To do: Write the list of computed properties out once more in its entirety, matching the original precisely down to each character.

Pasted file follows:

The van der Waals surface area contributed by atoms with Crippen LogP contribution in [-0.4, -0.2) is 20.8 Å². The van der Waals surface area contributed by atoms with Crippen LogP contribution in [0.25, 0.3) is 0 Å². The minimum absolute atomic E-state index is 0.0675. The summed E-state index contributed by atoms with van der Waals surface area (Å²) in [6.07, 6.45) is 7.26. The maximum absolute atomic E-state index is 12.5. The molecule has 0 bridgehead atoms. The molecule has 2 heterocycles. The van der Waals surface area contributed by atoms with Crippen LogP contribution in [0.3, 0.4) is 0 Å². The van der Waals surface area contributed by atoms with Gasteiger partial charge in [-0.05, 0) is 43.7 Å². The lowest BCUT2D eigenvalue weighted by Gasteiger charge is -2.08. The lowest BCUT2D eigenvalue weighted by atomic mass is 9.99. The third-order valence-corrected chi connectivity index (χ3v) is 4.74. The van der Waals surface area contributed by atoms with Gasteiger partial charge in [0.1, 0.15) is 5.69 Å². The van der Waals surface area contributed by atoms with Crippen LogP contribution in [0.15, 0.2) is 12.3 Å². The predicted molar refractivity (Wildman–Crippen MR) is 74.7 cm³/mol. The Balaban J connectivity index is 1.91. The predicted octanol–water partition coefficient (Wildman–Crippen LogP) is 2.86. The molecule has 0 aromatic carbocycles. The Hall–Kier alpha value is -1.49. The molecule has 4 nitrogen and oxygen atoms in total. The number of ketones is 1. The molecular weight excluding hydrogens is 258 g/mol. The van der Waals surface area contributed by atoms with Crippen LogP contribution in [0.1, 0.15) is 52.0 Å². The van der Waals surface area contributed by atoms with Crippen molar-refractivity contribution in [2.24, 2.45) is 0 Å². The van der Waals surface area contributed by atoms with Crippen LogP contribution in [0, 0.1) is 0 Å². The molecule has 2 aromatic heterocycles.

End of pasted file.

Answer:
The van der Waals surface area contributed by atoms with Crippen LogP contribution in [-0.4, -0.2) is 20.8 Å². The van der Waals surface area contributed by atoms with Crippen LogP contribution in [0.25, 0.3) is 0 Å². The minimum absolute atomic E-state index is 0.0675. The summed E-state index contributed by atoms with van der Waals surface area (Å²) in [6.07, 6.45) is 7.26. The maximum absolute atomic E-state index is 12.5. The molecule has 0 bridgehead atoms. The molecule has 2 heterocycles. The van der Waals surface area contributed by atoms with Crippen LogP contribution in [0.3, 0.4) is 0 Å². The van der Waals surface area contributed by atoms with Gasteiger partial charge in [-0.05, 0) is 43.7 Å². The lowest BCUT2D eigenvalue weighted by Gasteiger charge is -2.08. The lowest BCUT2D eigenvalue weighted by atomic mass is 9.99. The third-order valence-corrected chi connectivity index (χ3v) is 4.74. The van der Waals surface area contributed by atoms with Gasteiger partial charge in [0.1, 0.15) is 5.69 Å². The van der Waals surface area contributed by atoms with Crippen LogP contribution in [0.15, 0.2) is 12.3 Å². The predicted molar refractivity (Wildman–Crippen MR) is 74.7 cm³/mol. The Balaban J connectivity index is 1.91. The predicted octanol–water partition coefficient (Wildman–Crippen LogP) is 2.86. The molecule has 0 aromatic carbocycles. The Hall–Kier alpha value is -1.49. The molecule has 4 nitrogen and oxygen atoms in total. The number of ketones is 1. The molecular weight excluding hydrogens is 258 g/mol. The van der Waals surface area contributed by atoms with Crippen LogP contribution in [0.1, 0.15) is 52.0 Å². The van der Waals surface area contributed by atoms with Crippen molar-refractivity contribution in [2.24, 2.45) is 0 Å². The van der Waals surface area contributed by atoms with Crippen LogP contribution in [0, 0.1) is 0 Å². The molecule has 2 aromatic heterocycles.